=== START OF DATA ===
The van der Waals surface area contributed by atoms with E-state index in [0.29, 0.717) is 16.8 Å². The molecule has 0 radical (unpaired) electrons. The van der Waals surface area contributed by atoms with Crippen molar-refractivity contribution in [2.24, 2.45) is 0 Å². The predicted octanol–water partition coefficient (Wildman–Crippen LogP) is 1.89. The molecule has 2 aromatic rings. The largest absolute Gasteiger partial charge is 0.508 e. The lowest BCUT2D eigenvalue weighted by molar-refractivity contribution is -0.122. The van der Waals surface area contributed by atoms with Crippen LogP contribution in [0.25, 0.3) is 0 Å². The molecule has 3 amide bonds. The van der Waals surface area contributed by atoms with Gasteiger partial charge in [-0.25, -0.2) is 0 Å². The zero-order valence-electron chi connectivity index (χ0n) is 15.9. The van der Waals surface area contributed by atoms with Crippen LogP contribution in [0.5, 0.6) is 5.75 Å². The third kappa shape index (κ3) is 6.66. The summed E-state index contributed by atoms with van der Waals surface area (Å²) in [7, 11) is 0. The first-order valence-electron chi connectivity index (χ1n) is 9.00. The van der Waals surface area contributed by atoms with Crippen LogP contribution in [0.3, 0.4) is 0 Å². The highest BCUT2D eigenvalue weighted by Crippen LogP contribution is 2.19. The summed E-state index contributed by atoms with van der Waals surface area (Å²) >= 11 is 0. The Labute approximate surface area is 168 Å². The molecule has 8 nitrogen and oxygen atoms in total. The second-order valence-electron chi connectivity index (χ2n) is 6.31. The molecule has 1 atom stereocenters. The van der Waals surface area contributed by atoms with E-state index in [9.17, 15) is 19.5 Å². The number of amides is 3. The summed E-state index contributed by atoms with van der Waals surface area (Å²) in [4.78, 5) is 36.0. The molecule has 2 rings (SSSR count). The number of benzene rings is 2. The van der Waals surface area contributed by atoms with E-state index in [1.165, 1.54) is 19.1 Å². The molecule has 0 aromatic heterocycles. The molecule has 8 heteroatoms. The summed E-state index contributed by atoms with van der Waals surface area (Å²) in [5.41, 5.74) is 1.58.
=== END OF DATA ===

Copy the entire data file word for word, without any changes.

The van der Waals surface area contributed by atoms with E-state index in [0.29, 0.717) is 16.8 Å². The molecule has 0 radical (unpaired) electrons. The van der Waals surface area contributed by atoms with Crippen molar-refractivity contribution in [2.24, 2.45) is 0 Å². The predicted octanol–water partition coefficient (Wildman–Crippen LogP) is 1.89. The molecule has 2 aromatic rings. The largest absolute Gasteiger partial charge is 0.508 e. The lowest BCUT2D eigenvalue weighted by molar-refractivity contribution is -0.122. The van der Waals surface area contributed by atoms with Crippen LogP contribution in [0.25, 0.3) is 0 Å². The molecule has 3 amide bonds. The van der Waals surface area contributed by atoms with Gasteiger partial charge in [-0.25, -0.2) is 0 Å². The zero-order valence-electron chi connectivity index (χ0n) is 15.9. The van der Waals surface area contributed by atoms with Crippen LogP contribution in [0.5, 0.6) is 5.75 Å². The third kappa shape index (κ3) is 6.66. The summed E-state index contributed by atoms with van der Waals surface area (Å²) in [7, 11) is 0. The first-order valence-electron chi connectivity index (χ1n) is 9.00. The van der Waals surface area contributed by atoms with Crippen LogP contribution in [0.3, 0.4) is 0 Å². The highest BCUT2D eigenvalue weighted by Crippen LogP contribution is 2.19. The summed E-state index contributed by atoms with van der Waals surface area (Å²) >= 11 is 0. The Labute approximate surface area is 168 Å². The molecule has 8 nitrogen and oxygen atoms in total. The second-order valence-electron chi connectivity index (χ2n) is 6.31. The molecule has 1 atom stereocenters. The van der Waals surface area contributed by atoms with E-state index in [9.17, 15) is 19.5 Å². The number of amides is 3. The summed E-state index contributed by atoms with van der Waals surface area (Å²) in [4.78, 5) is 36.0. The molecule has 2 rings (SSSR count). The number of benzene rings is 2. The van der Waals surface area contributed by atoms with E-state index in [1.165, 1.54) is 19.1 Å². The molecule has 0 aromatic heterocycles. The molecule has 8 heteroatoms. The summed E-state index contributed by atoms with van der Waals surface area (Å²) in [5.41, 5.74) is 1.58.